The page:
The annual ACC NOTRUC Seminar Series kicks off with its first seminar by Andrew Charman on Post-Apartheid Spatial Inequality: Obstacles of Land in Township Micro-Enterprise Formalisation at 15:30 in Studio 1, Environmental and Geographical Sciences Building, Upper Campus, University of Cape Town.
The presentation addresses the topic of micro-enterprise formalisation from a land perspective, considering the various ways in which land shortage, tenure insecurity, land use management and land-related business regulations hinder the process of formalisation. The argument I advance will consider specific case-studies from the settlement of Ivory Park, Johannesburg. The cases illustrates how informality (of land systems and business regulatory systems) presents both opportunities and constraints to economic growth. In making the case for formalisation, I will argue that the land-related processes which people have to navigate to obtain business compliance resembles a Kafkaesque work: one in which the rules of nightmarishly complex, incomprehensible and illogical. Partially as a result of these challenges, the great majority of township informal micro-enterprises do not comply with land management systems requirements and gain few or no benefits.
From the perspective of micro-entrepreneurs, the research contents that the objectives of spatial justice and spatial resilience have little advanced since 1994. I will argue that this outcome can be attributed to the combination of inappropriate policy framing, non-supportive legislation (especially at municipal level), the absence of political will to foster township economic growth and the persistence of apartheid era concerns with maintaining control to prevent ‘unruly’ social and economic activities.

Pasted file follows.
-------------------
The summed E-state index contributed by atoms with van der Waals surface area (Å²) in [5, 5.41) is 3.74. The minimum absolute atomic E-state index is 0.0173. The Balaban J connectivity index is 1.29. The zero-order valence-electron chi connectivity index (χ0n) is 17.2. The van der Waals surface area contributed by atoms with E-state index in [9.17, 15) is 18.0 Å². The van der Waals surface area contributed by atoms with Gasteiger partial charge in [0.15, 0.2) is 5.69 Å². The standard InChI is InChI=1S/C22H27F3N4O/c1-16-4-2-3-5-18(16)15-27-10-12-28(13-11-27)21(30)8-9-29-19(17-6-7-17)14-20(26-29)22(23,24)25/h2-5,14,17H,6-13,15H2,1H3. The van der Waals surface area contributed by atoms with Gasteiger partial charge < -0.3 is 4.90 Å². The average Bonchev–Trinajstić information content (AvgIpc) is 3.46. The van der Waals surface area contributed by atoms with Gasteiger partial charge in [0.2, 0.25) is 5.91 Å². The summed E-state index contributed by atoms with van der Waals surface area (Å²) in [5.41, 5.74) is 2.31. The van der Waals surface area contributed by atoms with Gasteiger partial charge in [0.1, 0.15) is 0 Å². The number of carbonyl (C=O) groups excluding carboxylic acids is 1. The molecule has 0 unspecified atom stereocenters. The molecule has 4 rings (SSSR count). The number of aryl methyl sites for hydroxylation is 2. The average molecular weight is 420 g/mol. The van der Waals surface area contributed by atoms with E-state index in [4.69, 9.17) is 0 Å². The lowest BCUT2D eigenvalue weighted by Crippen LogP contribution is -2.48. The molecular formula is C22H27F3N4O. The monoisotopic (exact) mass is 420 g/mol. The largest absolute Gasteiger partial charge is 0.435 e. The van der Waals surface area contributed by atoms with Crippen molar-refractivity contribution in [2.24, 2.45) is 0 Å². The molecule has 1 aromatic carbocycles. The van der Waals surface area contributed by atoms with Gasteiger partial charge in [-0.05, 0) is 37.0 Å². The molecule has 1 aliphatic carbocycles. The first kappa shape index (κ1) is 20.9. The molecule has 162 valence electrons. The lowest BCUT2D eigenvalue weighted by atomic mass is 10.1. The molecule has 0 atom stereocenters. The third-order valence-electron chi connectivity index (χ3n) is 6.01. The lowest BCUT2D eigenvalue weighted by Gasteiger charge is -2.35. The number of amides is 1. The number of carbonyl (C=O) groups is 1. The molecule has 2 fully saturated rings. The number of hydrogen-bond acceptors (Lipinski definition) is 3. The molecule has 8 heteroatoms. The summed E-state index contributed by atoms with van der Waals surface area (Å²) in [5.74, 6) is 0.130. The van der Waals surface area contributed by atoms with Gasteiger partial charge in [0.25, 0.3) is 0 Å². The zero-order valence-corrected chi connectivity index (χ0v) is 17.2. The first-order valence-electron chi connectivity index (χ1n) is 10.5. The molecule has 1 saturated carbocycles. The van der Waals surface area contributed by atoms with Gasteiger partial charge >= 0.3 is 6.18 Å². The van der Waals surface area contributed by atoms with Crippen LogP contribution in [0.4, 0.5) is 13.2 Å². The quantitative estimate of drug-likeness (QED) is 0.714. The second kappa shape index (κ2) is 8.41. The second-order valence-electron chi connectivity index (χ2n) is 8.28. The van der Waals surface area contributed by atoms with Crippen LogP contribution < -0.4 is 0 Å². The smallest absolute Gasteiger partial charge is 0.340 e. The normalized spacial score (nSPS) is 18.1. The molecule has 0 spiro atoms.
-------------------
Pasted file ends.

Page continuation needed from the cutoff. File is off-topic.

MORE ON ANDREW CHARMAN
Andrew Charman is a Director of the Sustainable Livelihoods Foundation. He trained as a sociologist and development economist, studying at the University of Cape Town and Cambridge University. Andrew has worked across the Southern African region on addressing development challenges in a broad range of contexts, both rural and urban. His current work focuses on influencing policy towards micro-enterprises and promoting development interventions to foster growth in the township economy.
As a social science researcher seeking to better understand development constraints within the township economy, I have used a range of qualitative and quantitative research methods, including: methods to enhance stakeholder participation (participatory visual methods and action research); social-spatial methods to document specific business environments in their enterprise, social and spatial dimensions; area based enterprise surveys to record and map the spatial dynamics of micro-enterprise activities; and qualitative in-depth interviews to comprehend the challenges that confront livelihood activities.